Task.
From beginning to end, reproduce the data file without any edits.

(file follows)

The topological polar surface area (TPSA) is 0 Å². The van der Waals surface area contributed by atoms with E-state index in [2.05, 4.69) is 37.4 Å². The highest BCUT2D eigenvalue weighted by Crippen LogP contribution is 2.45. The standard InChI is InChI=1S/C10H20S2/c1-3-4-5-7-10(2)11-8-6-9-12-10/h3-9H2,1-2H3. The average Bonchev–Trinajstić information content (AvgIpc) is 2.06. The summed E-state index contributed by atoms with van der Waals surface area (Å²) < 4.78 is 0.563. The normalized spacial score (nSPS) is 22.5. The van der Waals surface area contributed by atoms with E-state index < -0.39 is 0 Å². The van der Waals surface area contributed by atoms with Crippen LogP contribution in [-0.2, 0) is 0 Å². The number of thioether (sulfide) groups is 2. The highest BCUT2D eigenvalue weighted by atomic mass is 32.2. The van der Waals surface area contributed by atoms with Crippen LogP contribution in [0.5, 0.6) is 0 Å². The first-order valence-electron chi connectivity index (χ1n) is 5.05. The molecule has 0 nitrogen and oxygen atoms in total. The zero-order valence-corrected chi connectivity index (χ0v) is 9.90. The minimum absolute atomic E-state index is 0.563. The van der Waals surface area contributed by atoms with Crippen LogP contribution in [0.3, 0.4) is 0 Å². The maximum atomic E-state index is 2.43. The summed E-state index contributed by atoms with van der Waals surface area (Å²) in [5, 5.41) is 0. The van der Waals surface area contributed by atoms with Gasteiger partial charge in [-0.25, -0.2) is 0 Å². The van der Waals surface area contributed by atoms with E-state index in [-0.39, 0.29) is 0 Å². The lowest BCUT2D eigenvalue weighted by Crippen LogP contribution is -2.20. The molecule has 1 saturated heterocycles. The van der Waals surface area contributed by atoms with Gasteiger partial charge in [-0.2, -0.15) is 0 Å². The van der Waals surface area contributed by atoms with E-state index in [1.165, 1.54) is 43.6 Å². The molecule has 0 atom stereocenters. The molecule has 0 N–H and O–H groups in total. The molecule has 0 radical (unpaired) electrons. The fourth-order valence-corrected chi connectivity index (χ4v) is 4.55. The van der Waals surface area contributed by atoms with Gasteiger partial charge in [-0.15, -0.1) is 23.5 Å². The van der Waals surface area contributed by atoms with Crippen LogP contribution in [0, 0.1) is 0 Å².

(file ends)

The topological polar surface area (TPSA) is 0 Å². The van der Waals surface area contributed by atoms with E-state index in [2.05, 4.69) is 37.4 Å². The highest BCUT2D eigenvalue weighted by Crippen LogP contribution is 2.45. The standard InChI is InChI=1S/C10H20S2/c1-3-4-5-7-10(2)11-8-6-9-12-10/h3-9H2,1-2H3. The average Bonchev–Trinajstić information content (AvgIpc) is 2.06. The summed E-state index contributed by atoms with van der Waals surface area (Å²) < 4.78 is 0.563. The normalized spacial score (nSPS) is 22.5. The van der Waals surface area contributed by atoms with E-state index < -0.39 is 0 Å². The van der Waals surface area contributed by atoms with Crippen LogP contribution in [-0.2, 0) is 0 Å². The number of thioether (sulfide) groups is 2. The highest BCUT2D eigenvalue weighted by atomic mass is 32.2. The van der Waals surface area contributed by atoms with Crippen LogP contribution in [0.5, 0.6) is 0 Å². The first-order valence-electron chi connectivity index (χ1n) is 5.05. The molecule has 0 nitrogen and oxygen atoms in total. The zero-order valence-corrected chi connectivity index (χ0v) is 9.90. The minimum absolute atomic E-state index is 0.563. The van der Waals surface area contributed by atoms with Crippen LogP contribution in [0.3, 0.4) is 0 Å². The maximum atomic E-state index is 2.43. The summed E-state index contributed by atoms with van der Waals surface area (Å²) in [5, 5.41) is 0. The van der Waals surface area contributed by atoms with Gasteiger partial charge in [-0.25, -0.2) is 0 Å². The van der Waals surface area contributed by atoms with E-state index in [-0.39, 0.29) is 0 Å². The lowest BCUT2D eigenvalue weighted by Crippen LogP contribution is -2.20. The molecule has 1 saturated heterocycles. The van der Waals surface area contributed by atoms with Gasteiger partial charge in [-0.2, -0.15) is 0 Å². The van der Waals surface area contributed by atoms with E-state index in [1.165, 1.54) is 43.6 Å². The molecule has 0 atom stereocenters. The molecule has 0 N–H and O–H groups in total. The molecule has 0 radical (unpaired) electrons. The fourth-order valence-corrected chi connectivity index (χ4v) is 4.55. The van der Waals surface area contributed by atoms with Gasteiger partial charge in [-0.15, -0.1) is 23.5 Å². The van der Waals surface area contributed by atoms with Crippen LogP contribution in [0, 0.1) is 0 Å².